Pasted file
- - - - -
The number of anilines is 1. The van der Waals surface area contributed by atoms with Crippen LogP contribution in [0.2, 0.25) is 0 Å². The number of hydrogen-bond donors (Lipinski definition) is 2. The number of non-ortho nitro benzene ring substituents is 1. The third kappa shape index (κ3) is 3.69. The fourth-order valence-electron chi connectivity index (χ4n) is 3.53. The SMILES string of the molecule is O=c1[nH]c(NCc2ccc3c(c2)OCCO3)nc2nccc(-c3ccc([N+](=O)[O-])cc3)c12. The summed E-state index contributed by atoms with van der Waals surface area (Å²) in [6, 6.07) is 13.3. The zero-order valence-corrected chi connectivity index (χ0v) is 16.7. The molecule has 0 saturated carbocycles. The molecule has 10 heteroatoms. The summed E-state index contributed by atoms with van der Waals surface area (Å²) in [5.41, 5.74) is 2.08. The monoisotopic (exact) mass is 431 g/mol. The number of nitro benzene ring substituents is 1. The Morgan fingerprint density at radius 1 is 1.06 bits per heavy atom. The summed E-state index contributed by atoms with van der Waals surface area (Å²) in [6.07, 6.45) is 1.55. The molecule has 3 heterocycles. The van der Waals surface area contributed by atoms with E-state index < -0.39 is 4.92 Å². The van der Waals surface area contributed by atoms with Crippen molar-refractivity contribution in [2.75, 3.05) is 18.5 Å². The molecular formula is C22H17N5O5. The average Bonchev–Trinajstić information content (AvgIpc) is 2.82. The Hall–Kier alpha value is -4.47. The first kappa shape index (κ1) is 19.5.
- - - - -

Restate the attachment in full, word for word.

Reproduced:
The number of anilines is 1. The van der Waals surface area contributed by atoms with Crippen LogP contribution in [0.2, 0.25) is 0 Å². The number of hydrogen-bond donors (Lipinski definition) is 2. The number of non-ortho nitro benzene ring substituents is 1. The third kappa shape index (κ3) is 3.69. The fourth-order valence-electron chi connectivity index (χ4n) is 3.53. The SMILES string of the molecule is O=c1[nH]c(NCc2ccc3c(c2)OCCO3)nc2nccc(-c3ccc([N+](=O)[O-])cc3)c12. The summed E-state index contributed by atoms with van der Waals surface area (Å²) in [6, 6.07) is 13.3. The zero-order valence-corrected chi connectivity index (χ0v) is 16.7. The molecule has 0 saturated carbocycles. The molecule has 10 heteroatoms. The summed E-state index contributed by atoms with van der Waals surface area (Å²) in [5.41, 5.74) is 2.08. The monoisotopic (exact) mass is 431 g/mol. The number of nitro benzene ring substituents is 1. The Morgan fingerprint density at radius 1 is 1.06 bits per heavy atom. The summed E-state index contributed by atoms with van der Waals surface area (Å²) in [6.07, 6.45) is 1.55. The molecule has 3 heterocycles. The van der Waals surface area contributed by atoms with E-state index < -0.39 is 4.92 Å². The van der Waals surface area contributed by atoms with Crippen molar-refractivity contribution in [2.75, 3.05) is 18.5 Å². The molecular formula is C22H17N5O5. The average Bonchev–Trinajstić information content (AvgIpc) is 2.82. The Hall–Kier alpha value is -4.47. The first kappa shape index (κ1) is 19.5.